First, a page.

I’ll miss some of the brightest, most welcoming colleagues I’ve ever had. I’ll miss high-fiving the Hamleys bear on the way to work. I’ll miss enterprise software rather less.

No significant plans: some time off, then hopefully some writing, teaching, and travel. I’ll be looking for freelance projects or perhaps a full-time role after that. If you’re looking for a senior product designer or design manager, please get in touch. If not, please spread the word.

Void and matter

A thought by Allan Cochinov has been bouncing around my mind lately:

I’ve often theorized that there are two kinds of designers: those who like to design things smaller than themselves (appliances, sneakers, phones, book covers), and designers who like to design things bigger than themselves (architecture, interiors, city plans, cars).

How do digital things map to this model? Is our work large or small? 

Well, both. Take Facebook: a damn 1,300,000,000-person megacontinent, sure, but full of microinteractions—the Like, a notification sound—that are smaller.

So we lean back with that knowing grin and explain that dimensions are passé. We contain multitudes. Nanometres and light years, man. 

I tweeted that I don't really have a handle on what information architecture is these days. I’ve wilfully generalised over the past few years, and while I still get the tools of IA, the flavour of the thing, I can't grasp its boundaries, its definition. (As Karen suggests, it’s been a while since I’ve trolled myself.) I think I know the theory, but if I tell my colleagues we should work on IA and they say okay, what's that and how do we start, I don't know how to respond.

But maybe this model has something. Maybe IA is the larger-than-human stuff: the constructions that people inhabit. Topology, routes, flow. Doorways, light, maximum capacities. Designing the void

And then maybe interaction design is the smaller-than-human stuff: the tools people manipulate. Materials with properties and responses. The time axis that makes 3d 4d: how you move and twist things, how they beep and complain. Designing the matter.

Designing the void. Designing the matter. Maybe.

Digital product design mentoring

[Update: I received a remarkable response to this offer – thanks to everyone who contacted me. I've now filled these slots but will post again if I have capacity in the future.]

Looking to take a step forward in the industry? I’m now available to mentor two new junior/mid-level designers.

You should be UK-based, preferably in London (but elsewhere in the country might work), and looking to improve as a full-stack digital product designer, rather than a UX or visual specialist.

I take an informal approach to mentoring, so there’s no set agenda, programme, or anything like that. You're the boss. But areas where I might be able to help include:

  • careers advice, portfolio reviews, mock interviews
  • helping you evaluate your strengths & weaknesses and construct a development plan
  • advice on design tooling and software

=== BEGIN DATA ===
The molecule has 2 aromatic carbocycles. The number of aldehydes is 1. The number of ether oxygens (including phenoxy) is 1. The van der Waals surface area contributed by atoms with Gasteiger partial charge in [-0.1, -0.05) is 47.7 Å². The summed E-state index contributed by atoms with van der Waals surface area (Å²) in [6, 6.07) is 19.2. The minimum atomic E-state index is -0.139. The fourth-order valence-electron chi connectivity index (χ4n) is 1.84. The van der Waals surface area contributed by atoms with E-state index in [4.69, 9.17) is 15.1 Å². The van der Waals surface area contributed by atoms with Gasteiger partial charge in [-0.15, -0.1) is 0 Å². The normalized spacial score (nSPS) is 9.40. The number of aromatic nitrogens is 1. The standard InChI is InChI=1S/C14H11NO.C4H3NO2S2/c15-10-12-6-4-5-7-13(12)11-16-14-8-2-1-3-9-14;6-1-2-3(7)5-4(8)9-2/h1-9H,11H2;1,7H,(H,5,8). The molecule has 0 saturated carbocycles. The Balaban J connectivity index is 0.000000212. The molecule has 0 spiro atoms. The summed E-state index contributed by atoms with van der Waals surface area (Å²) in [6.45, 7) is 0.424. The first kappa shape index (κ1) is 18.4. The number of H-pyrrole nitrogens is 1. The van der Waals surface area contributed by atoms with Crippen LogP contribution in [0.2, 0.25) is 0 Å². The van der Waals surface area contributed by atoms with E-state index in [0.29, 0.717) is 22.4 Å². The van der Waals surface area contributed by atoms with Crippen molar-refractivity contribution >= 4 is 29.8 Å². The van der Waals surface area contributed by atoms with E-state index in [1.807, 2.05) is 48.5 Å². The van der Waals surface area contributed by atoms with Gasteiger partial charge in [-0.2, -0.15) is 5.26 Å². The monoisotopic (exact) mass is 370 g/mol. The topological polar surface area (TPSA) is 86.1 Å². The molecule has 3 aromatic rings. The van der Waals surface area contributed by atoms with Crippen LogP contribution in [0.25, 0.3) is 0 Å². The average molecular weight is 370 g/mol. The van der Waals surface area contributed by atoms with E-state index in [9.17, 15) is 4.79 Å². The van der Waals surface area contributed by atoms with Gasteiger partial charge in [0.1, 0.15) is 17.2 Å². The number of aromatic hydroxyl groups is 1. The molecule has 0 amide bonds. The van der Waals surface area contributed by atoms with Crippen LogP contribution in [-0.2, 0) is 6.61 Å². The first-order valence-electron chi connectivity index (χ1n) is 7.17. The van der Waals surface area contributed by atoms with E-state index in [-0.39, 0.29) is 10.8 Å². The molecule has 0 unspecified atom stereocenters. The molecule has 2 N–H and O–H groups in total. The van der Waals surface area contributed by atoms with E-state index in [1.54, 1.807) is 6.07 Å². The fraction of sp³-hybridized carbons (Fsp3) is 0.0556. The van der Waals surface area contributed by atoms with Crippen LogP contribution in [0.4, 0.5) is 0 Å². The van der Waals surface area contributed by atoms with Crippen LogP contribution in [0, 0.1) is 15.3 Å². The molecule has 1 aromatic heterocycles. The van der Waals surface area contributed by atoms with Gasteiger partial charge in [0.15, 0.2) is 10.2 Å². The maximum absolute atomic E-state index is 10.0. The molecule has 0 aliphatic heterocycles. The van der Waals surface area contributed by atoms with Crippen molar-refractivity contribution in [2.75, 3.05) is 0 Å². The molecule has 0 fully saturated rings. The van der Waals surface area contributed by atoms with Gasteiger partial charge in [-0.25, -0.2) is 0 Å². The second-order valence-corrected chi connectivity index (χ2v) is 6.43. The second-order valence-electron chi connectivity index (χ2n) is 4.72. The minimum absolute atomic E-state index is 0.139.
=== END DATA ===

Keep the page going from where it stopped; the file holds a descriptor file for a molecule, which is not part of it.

• advice on design process (large and small companies, in-house and consultancy)
  • help with specific design problems – although rest assured: you’ll still be the one doing the design!
  • introductions to other community members or events as appropriate

After a while, my mentoring arrangements typically end up being very flexible and often simply become friendships with a designy slant.

My ideal setup would be to meet face-to-face every 6–8 weeks, with perhaps a couple of emails in between. And to be clear, this is a free offer – I don't charge for mentoring (sometimes people ask).

Please email me at cennydd@cennydd.com if you think this would be interesting. If I’m oversubscribed I’ll give priority to applicants from under-represented groups.

Opportunities

I made some money off the Twitter IPO. Not as much as startup mythology may have you believe, but a good amount.

While I’ve worked hard for my professional successes, I recognise that I've been playing on the lowest difficulty setting. My background, my education, and many other privileges have steered me toward the right place at the right time.

I see it as both a moral obligation and a simple pleasure to share some of my good fortune with others. Therefore I’m donating a sum of £10,000 to a range of causes I believe in:

Hopefully some of these experts can help make the game easier for others too.

I wavered about whether to speak about this publicly. The reason I’m doing so isn’t because I want praise, but because I hope it might prompt my friends and peers in this thriving industry to reflect on their own advantages.

I'll continue to donate to good causes as my future finances allow. I’d love it if you’d consider doing so too.

The Things of the Future

My 2011 (?) piece The Things of the Future, written for The Manual Issue 2, is now available online. It's definitely of its Occupy-flavoured era, but I still quite like it. It’s accompanied by The Lesson, a sad tale of foot-and-mouth and 20-something hubris.